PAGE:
With the emotional roller coaster that was the presidential debates, I was starting to get stomach aches over the election. I felt that so much was at stake in this election - not only my beloved president but perhaps also the fate of the nuclear arms race. With election day nearing, and support for Obama in Oregon pretty much in the bag, I decided to contact my friend, River, an Obama campaigner in Ohio to see if she could use some help there. She gave me an enthusiastic "Yes." I booked a flight with a credit I had at Delta Airlines and the remaining fare came out an exact $44 dollars (for our 44th. President).
Thus I found myself on November 3 waiting for flight (I kid you not) #5050 heading to Columbus, Ohio.
I have OCD and I found that on my way to Ohio I keep obsessively looking for signs about who would win the election. My OCD is generally very well controlled but I would find myself interpreting the tiniest things - if I can get the cap off my new, sealed, chapstick in one movement, Obama will win the election (I couldn't). Flying usually triggers my OCD but this was worse.
So when I finally landed in Columbus and tried to rent a car I was spooked by the trouble I had - did it mean Obama would not win? Budget Rental went through no less than 5 cars trying to find one the worked right and matched their contract.
At 11 p.m. I finally drove off and went to my host's house. Sally was a volunteer with the Obama campaign and had welcomed me, sight unseen, to stay at her house for four nights. When I met her we instantly liked each other. Here is a picture of her taken on election night.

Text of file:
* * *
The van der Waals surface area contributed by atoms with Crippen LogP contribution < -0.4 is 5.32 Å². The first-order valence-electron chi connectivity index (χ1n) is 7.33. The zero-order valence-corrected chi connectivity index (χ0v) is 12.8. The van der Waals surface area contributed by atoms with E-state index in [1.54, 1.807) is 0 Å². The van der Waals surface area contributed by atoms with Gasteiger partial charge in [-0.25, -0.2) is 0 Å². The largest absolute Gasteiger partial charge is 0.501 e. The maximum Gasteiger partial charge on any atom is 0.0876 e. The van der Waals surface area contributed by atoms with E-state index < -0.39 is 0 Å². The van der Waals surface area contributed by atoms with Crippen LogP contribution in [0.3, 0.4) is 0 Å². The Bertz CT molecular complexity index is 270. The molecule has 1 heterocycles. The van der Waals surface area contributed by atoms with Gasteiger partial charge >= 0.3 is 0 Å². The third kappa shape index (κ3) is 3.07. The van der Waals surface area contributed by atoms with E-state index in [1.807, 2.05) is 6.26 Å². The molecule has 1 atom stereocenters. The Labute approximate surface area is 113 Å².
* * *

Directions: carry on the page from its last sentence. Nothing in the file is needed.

The next morning, Sunday, November 4, we both went off to see my friend River in her recently set-up field office.
River is really Daphne to me. She was a girlfriend of mine in the early eighties and has since changed her name to River. While we were together she suffered a terrible accident that left her with a high spinal cord injury. I had only seen her one other time in the nearly 25 years since we broke up.
Here she is the first day I volunteered at her field office:
The office was set up in a decrepit Somalian "Flea Market" that was really an excuse for a coffee clutch for Somalian men in a cavernous building that had at some point been divided into many small offices. The Obama field office was in a hallway and one of the office rooms. They had only been there for two weeks (River had been volunteering for 5 months already at another office) and were fighting to get the heat turned on. Yup. Grass roots.
River sent Sally and I out door-to-door canvassing. We were to knock on the doors of registered voters that the Obama campaign had determined needed persuasion to vote, and to vote for Obama. Here I am on the third house we visited:
The deeper we got into our list of houses, the worse the neighborhood got. I had forgotten how terribly rough some have it. I have to admit to being a little scared. There were crumbling houses, tons of dogs, kids with nothing to play with,